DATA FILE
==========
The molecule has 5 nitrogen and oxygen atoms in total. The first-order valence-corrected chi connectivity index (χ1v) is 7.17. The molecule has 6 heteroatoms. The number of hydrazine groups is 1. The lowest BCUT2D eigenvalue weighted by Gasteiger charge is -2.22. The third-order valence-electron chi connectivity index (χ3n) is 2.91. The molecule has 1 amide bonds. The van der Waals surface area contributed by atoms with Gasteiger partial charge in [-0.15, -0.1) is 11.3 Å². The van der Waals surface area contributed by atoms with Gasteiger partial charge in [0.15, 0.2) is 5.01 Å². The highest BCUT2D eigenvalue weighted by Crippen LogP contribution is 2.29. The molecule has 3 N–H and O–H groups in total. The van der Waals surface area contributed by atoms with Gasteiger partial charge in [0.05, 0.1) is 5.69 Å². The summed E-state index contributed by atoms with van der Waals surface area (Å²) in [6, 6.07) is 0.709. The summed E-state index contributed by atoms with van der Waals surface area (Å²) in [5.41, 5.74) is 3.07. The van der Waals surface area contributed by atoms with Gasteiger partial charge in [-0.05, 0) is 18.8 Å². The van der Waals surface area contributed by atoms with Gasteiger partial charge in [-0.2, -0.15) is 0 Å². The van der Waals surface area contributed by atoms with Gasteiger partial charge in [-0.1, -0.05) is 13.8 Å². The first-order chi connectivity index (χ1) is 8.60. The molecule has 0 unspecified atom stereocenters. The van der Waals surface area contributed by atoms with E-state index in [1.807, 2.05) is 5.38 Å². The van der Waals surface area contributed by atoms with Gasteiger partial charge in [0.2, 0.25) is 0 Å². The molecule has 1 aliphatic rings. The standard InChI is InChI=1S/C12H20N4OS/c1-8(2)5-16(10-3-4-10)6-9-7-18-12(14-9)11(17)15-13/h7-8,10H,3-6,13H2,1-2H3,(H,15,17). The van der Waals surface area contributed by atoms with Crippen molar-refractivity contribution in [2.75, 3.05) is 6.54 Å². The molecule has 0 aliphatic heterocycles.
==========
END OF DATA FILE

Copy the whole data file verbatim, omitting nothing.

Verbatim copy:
The molecule has 5 nitrogen and oxygen atoms in total. The first-order valence-corrected chi connectivity index (χ1v) is 7.17. The molecule has 6 heteroatoms. The number of hydrazine groups is 1. The lowest BCUT2D eigenvalue weighted by Gasteiger charge is -2.22. The third-order valence-electron chi connectivity index (χ3n) is 2.91. The molecule has 1 amide bonds. The van der Waals surface area contributed by atoms with Gasteiger partial charge in [-0.15, -0.1) is 11.3 Å². The van der Waals surface area contributed by atoms with Gasteiger partial charge in [0.15, 0.2) is 5.01 Å². The highest BCUT2D eigenvalue weighted by Crippen LogP contribution is 2.29. The molecule has 3 N–H and O–H groups in total. The van der Waals surface area contributed by atoms with Gasteiger partial charge in [0.05, 0.1) is 5.69 Å². The summed E-state index contributed by atoms with van der Waals surface area (Å²) in [6, 6.07) is 0.709. The summed E-state index contributed by atoms with van der Waals surface area (Å²) in [5.41, 5.74) is 3.07. The van der Waals surface area contributed by atoms with Gasteiger partial charge in [-0.05, 0) is 18.8 Å². The van der Waals surface area contributed by atoms with Gasteiger partial charge in [-0.2, -0.15) is 0 Å². The van der Waals surface area contributed by atoms with Gasteiger partial charge in [-0.1, -0.05) is 13.8 Å². The first-order chi connectivity index (χ1) is 8.60. The molecule has 0 unspecified atom stereocenters. The van der Waals surface area contributed by atoms with E-state index in [1.807, 2.05) is 5.38 Å². The van der Waals surface area contributed by atoms with Gasteiger partial charge in [0.2, 0.25) is 0 Å². The molecule has 1 aliphatic rings. The standard InChI is InChI=1S/C12H20N4OS/c1-8(2)5-16(10-3-4-10)6-9-7-18-12(14-9)11(17)15-13/h7-8,10H,3-6,13H2,1-2H3,(H,15,17). The van der Waals surface area contributed by atoms with Crippen molar-refractivity contribution in [2.75, 3.05) is 6.54 Å². The molecule has 0 aliphatic heterocycles.